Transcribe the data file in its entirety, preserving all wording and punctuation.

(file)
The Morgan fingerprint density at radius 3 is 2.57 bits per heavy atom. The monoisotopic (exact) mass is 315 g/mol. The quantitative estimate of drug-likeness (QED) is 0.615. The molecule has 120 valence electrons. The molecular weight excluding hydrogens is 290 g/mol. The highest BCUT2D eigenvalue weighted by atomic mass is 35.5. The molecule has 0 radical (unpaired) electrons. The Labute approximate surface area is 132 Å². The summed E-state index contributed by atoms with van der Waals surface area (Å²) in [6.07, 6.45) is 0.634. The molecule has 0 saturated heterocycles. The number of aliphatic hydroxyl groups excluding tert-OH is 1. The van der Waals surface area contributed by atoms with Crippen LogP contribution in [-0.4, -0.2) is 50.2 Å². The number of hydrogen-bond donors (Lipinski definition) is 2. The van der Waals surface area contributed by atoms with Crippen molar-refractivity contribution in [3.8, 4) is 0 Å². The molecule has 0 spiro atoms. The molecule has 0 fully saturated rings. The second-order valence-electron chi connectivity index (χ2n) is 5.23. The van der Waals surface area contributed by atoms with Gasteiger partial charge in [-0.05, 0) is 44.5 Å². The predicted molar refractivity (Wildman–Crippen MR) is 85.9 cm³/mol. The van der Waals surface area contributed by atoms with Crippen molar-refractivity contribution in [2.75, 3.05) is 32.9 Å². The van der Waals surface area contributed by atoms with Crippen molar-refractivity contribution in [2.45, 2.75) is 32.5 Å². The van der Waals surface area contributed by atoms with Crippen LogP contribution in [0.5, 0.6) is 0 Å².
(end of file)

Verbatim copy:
The Morgan fingerprint density at radius 3 is 2.57 bits per heavy atom. The monoisotopic (exact) mass is 315 g/mol. The quantitative estimate of drug-likeness (QED) is 0.615. The molecule has 120 valence electrons. The molecular weight excluding hydrogens is 290 g/mol. The highest BCUT2D eigenvalue weighted by atomic mass is 35.5. The molecule has 0 radical (unpaired) electrons. The Labute approximate surface area is 132 Å². The summed E-state index contributed by atoms with van der Waals surface area (Å²) in [6.07, 6.45) is 0.634. The molecule has 0 saturated heterocycles. The number of aliphatic hydroxyl groups excluding tert-OH is 1. The van der Waals surface area contributed by atoms with Crippen LogP contribution in [-0.4, -0.2) is 50.2 Å². The number of hydrogen-bond donors (Lipinski definition) is 2. The van der Waals surface area contributed by atoms with Crippen molar-refractivity contribution in [3.8, 4) is 0 Å². The molecule has 0 spiro atoms. The molecule has 0 fully saturated rings. The second-order valence-electron chi connectivity index (χ2n) is 5.23. The van der Waals surface area contributed by atoms with Gasteiger partial charge in [-0.05, 0) is 44.5 Å². The predicted molar refractivity (Wildman–Crippen MR) is 85.9 cm³/mol. The van der Waals surface area contributed by atoms with Crippen molar-refractivity contribution in [2.75, 3.05) is 32.9 Å². The van der Waals surface area contributed by atoms with Crippen molar-refractivity contribution in [2.45, 2.75) is 32.5 Å². The van der Waals surface area contributed by atoms with Crippen LogP contribution in [0.5, 0.6) is 0 Å².